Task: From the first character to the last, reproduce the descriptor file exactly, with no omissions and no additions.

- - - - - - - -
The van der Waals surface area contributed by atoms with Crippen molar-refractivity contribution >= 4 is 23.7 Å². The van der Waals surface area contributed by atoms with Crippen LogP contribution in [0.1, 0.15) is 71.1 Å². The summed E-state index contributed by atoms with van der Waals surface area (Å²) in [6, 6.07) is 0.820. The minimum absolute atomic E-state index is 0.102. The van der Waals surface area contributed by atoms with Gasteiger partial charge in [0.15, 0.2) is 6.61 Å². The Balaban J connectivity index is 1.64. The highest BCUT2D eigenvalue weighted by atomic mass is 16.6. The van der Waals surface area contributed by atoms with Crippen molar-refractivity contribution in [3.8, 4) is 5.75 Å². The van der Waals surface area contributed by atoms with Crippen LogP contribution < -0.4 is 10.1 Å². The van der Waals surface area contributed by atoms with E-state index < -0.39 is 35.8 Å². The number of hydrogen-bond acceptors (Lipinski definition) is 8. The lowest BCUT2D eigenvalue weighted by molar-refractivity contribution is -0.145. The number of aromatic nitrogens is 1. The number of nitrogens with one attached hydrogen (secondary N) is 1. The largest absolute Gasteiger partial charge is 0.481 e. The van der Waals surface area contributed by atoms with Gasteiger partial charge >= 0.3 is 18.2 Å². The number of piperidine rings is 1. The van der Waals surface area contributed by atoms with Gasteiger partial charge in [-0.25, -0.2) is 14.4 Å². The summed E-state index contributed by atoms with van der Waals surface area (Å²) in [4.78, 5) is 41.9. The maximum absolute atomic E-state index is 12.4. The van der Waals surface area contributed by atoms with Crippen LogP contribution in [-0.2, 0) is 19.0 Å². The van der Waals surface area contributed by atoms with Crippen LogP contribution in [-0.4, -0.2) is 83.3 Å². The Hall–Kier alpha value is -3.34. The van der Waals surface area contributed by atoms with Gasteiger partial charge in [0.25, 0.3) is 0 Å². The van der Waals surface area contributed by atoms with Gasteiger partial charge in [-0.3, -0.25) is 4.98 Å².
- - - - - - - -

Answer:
The van der Waals surface area contributed by atoms with Crippen molar-refractivity contribution >= 4 is 23.7 Å². The van der Waals surface area contributed by atoms with Crippen LogP contribution in [0.1, 0.15) is 71.1 Å². The summed E-state index contributed by atoms with van der Waals surface area (Å²) in [6, 6.07) is 0.820. The minimum absolute atomic E-state index is 0.102. The van der Waals surface area contributed by atoms with Gasteiger partial charge in [0.15, 0.2) is 6.61 Å². The Balaban J connectivity index is 1.64. The highest BCUT2D eigenvalue weighted by atomic mass is 16.6. The van der Waals surface area contributed by atoms with Crippen molar-refractivity contribution in [3.8, 4) is 5.75 Å². The van der Waals surface area contributed by atoms with Crippen LogP contribution < -0.4 is 10.1 Å². The van der Waals surface area contributed by atoms with E-state index < -0.39 is 35.8 Å². The number of hydrogen-bond acceptors (Lipinski definition) is 8. The lowest BCUT2D eigenvalue weighted by molar-refractivity contribution is -0.145. The number of aromatic nitrogens is 1. The number of nitrogens with one attached hydrogen (secondary N) is 1. The largest absolute Gasteiger partial charge is 0.481 e. The van der Waals surface area contributed by atoms with Gasteiger partial charge >= 0.3 is 18.2 Å². The number of piperidine rings is 1. The van der Waals surface area contributed by atoms with Gasteiger partial charge in [-0.25, -0.2) is 14.4 Å². The summed E-state index contributed by atoms with van der Waals surface area (Å²) in [4.78, 5) is 41.9. The maximum absolute atomic E-state index is 12.4. The van der Waals surface area contributed by atoms with Crippen LogP contribution in [-0.2, 0) is 19.0 Å². The van der Waals surface area contributed by atoms with Crippen LogP contribution in [-0.4, -0.2) is 83.3 Å². The Hall–Kier alpha value is -3.34. The van der Waals surface area contributed by atoms with Gasteiger partial charge in [0.25, 0.3) is 0 Å². The van der Waals surface area contributed by atoms with Gasteiger partial charge in [-0.3, -0.25) is 4.98 Å².